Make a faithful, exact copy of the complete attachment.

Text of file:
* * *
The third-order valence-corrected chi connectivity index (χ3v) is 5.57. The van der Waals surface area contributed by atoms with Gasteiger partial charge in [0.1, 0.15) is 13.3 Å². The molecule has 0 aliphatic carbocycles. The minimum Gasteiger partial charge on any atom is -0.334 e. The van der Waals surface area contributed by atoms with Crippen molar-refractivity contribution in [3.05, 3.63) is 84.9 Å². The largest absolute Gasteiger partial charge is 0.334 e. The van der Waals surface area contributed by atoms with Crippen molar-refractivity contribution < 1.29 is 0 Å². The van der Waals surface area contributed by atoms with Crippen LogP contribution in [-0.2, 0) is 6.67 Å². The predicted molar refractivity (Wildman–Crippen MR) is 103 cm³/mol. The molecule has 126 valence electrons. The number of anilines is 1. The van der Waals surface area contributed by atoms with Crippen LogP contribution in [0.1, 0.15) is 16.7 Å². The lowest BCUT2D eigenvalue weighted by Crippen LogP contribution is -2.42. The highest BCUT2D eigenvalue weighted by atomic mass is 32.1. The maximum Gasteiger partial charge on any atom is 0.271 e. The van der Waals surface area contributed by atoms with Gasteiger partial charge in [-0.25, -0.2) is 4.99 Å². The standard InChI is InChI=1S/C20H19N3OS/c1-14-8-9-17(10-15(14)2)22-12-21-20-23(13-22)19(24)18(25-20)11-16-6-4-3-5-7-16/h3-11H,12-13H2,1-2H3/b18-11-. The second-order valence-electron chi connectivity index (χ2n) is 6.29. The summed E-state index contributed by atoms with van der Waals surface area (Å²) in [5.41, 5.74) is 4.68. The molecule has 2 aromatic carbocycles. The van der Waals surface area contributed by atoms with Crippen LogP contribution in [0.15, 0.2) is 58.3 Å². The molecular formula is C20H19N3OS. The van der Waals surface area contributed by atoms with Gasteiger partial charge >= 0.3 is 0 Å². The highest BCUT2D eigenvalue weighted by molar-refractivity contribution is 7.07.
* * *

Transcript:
The third-order valence-corrected chi connectivity index (χ3v) is 5.57. The van der Waals surface area contributed by atoms with Gasteiger partial charge in [0.1, 0.15) is 13.3 Å². The molecule has 0 aliphatic carbocycles. The minimum Gasteiger partial charge on any atom is -0.334 e. The van der Waals surface area contributed by atoms with Crippen molar-refractivity contribution in [3.05, 3.63) is 84.9 Å². The largest absolute Gasteiger partial charge is 0.334 e. The van der Waals surface area contributed by atoms with Crippen molar-refractivity contribution < 1.29 is 0 Å². The van der Waals surface area contributed by atoms with Crippen LogP contribution in [-0.2, 0) is 6.67 Å². The predicted molar refractivity (Wildman–Crippen MR) is 103 cm³/mol. The molecule has 126 valence electrons. The number of anilines is 1. The van der Waals surface area contributed by atoms with Crippen LogP contribution in [0.1, 0.15) is 16.7 Å². The lowest BCUT2D eigenvalue weighted by Crippen LogP contribution is -2.42. The highest BCUT2D eigenvalue weighted by atomic mass is 32.1. The maximum Gasteiger partial charge on any atom is 0.271 e. The van der Waals surface area contributed by atoms with Gasteiger partial charge in [-0.25, -0.2) is 4.99 Å². The standard InChI is InChI=1S/C20H19N3OS/c1-14-8-9-17(10-15(14)2)22-12-21-20-23(13-22)19(24)18(25-20)11-16-6-4-3-5-7-16/h3-11H,12-13H2,1-2H3/b18-11-. The second-order valence-electron chi connectivity index (χ2n) is 6.29. The summed E-state index contributed by atoms with van der Waals surface area (Å²) in [5.41, 5.74) is 4.68. The molecule has 2 aromatic carbocycles. The van der Waals surface area contributed by atoms with Crippen LogP contribution in [0.15, 0.2) is 58.3 Å². The molecular formula is C20H19N3OS. The van der Waals surface area contributed by atoms with Gasteiger partial charge >= 0.3 is 0 Å². The highest BCUT2D eigenvalue weighted by molar-refractivity contribution is 7.07.